Have you ever had a sharp or lingering pain in your mouth? Did you wonder if it was something serious or mild? Did you think about seeing the dentist? While a toothache is not uncommon, many people are unsure about what action to take or when they should see a dentist. This article will help you recognize symptoms for when you should be concerned about a toothache.
1. When Should You Be Concerned About a Toothache?
You should be concerned about a toothache when…
- The toothache has lasted longer than 1-2 days.
- The toothache is causing severe pain.
- You are experiencing a fever or chills.
- You have an earache, or pain when you open your mouth.
If you are experiencing these symptoms, go to a dentist or doctor as soon as possible.
2. Symptoms and Causes of a Toothache
Besides the obvious symptoms that could be connected to a toothache:
- A Facial Rash
- Bleeding from Gums
- Chest Pain
- Excessive Pain
- Jaw Pain
- Sharp (or dull) Pain in or Around the Tooth
- Trouble Chewing or Swallowing
A toothache is not something that has one direct cause – it could be the result of many things. Read the list below to discover what might be the source of your pain.
An abscessed tooth is generally the result of a different oral health issue (e.g. a cavity) left untreated. The tooth can become infected and begin to cause severe pain and swelling. This is a serious medical condition that should not be ignored. Talk to your dentist or doctor immediately to solve the problem.
Cavity or Tooth Decay
Tooth decay – or a cavity – can cause such a bad condition that it begins to cause pain in the tooth. To resolve the pain, talk to your dentist as soon as possible to schedule an appointment for a filling. Don’t let it go untreated, as that will only cause more pain (and cost more money to fix).
A cracked tooth can be the result of many things, including a bad bite, poor oral hygiene or a trauma to the mouth. Obviously, having a cracked tooth is extremely painful and can cause a toothache. Your dentist might suggest a root canal depending on how bad the crack is.
Slacking on your oral hygiene routine will come back to bite in the form of gum disease – or gingivitis. Gums become inflamed, can easily bleed and can also cause a toothache if it’s not taken care of. To avoid this, keep your teeth clean by brushing and flossing daily as well as visiting a dentist regularly.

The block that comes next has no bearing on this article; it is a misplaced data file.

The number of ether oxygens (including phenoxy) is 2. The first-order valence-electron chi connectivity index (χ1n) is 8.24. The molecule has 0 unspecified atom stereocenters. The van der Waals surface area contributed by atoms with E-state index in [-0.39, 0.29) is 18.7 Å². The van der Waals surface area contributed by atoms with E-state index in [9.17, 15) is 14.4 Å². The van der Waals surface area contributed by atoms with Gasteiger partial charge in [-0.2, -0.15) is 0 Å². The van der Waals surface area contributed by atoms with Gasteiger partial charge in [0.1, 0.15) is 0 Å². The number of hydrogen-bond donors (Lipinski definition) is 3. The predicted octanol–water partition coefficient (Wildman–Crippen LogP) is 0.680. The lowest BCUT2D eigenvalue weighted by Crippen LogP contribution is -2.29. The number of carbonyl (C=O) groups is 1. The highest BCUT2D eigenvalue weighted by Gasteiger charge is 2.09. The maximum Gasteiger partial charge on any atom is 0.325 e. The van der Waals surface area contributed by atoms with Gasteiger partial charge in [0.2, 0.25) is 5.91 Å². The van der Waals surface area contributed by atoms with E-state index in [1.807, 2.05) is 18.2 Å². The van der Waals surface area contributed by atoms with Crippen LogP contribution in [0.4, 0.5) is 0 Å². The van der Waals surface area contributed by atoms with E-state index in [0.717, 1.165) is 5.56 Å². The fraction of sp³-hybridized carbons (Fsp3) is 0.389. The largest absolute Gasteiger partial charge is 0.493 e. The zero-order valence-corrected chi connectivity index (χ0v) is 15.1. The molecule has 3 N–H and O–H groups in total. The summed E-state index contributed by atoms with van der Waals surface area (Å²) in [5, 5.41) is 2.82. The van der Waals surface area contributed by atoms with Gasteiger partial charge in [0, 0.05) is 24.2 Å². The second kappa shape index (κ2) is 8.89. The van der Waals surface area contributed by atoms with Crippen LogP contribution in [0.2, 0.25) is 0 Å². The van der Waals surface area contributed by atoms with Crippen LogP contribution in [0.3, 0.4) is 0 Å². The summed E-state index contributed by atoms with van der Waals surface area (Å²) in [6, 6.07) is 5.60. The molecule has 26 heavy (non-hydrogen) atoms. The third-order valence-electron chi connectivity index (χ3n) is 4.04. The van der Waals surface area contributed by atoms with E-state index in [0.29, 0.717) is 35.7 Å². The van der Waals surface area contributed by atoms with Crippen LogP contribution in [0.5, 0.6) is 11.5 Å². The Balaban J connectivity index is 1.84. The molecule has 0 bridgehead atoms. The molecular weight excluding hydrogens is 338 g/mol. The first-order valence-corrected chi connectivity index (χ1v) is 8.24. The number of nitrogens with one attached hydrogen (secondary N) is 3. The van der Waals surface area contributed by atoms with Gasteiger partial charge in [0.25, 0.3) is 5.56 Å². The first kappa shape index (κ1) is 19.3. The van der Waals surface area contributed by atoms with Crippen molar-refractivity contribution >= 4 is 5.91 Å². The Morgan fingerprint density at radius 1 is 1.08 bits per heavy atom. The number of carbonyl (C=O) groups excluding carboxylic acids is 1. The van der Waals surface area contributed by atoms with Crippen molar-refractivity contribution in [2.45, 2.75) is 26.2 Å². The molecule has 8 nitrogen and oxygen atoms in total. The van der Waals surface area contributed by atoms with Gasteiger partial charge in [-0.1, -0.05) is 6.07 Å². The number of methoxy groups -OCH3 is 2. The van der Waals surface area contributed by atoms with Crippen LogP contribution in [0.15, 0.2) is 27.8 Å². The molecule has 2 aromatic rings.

It isn’t uncommon in sports – people get hit in the face or mouth, damaging their teeth. You can imagine the pain that may result from that. Treatment will vary depending on the level of injury.
Sinus or Allergy Issues
It sounds odd, but you can actually get a toothache from your sinuses. What causes these sinus toothaches? When you are sick or have an infection, your mucus lining can swell. This causes blockage in your nasal passages, which clogs your sinuses. The Maxillary sinuses are located inside your cheek bones above the upper jaw. When these get clogged, it traps bacteria in your mouth and can cause a toothache – usually in the upper molar teeth.
If you suspect your pain might be from your wisdom teeth, the best thing to do is to make an appointment with your dentist. They will be able to assess whether it is, in fact, the cause of your toothache and what treatment options are available.
3. What to do When You Have a Toothache
- Take a Painkiller
- Apply a Cold Compress
- Apply Numbing Gel
- Go to the Dentist
- Follow the Treatment Plan
- Make a Record of the Pain
- Is it acute or chronic?
- Is there an obvious hole?
- Is your tooth sensitive to hot, cold or sweet?
- How long has it been since you saw a dentist?
- Keep Your Teeth Clean – This can act as a cure to your toothache!
- Pain can be caused by damage to a tooth when you don’t properly clean your teeth.
Next time you are experiencing oral pain, keep track of it. Follow the recommendations above to know when to visit your dentist.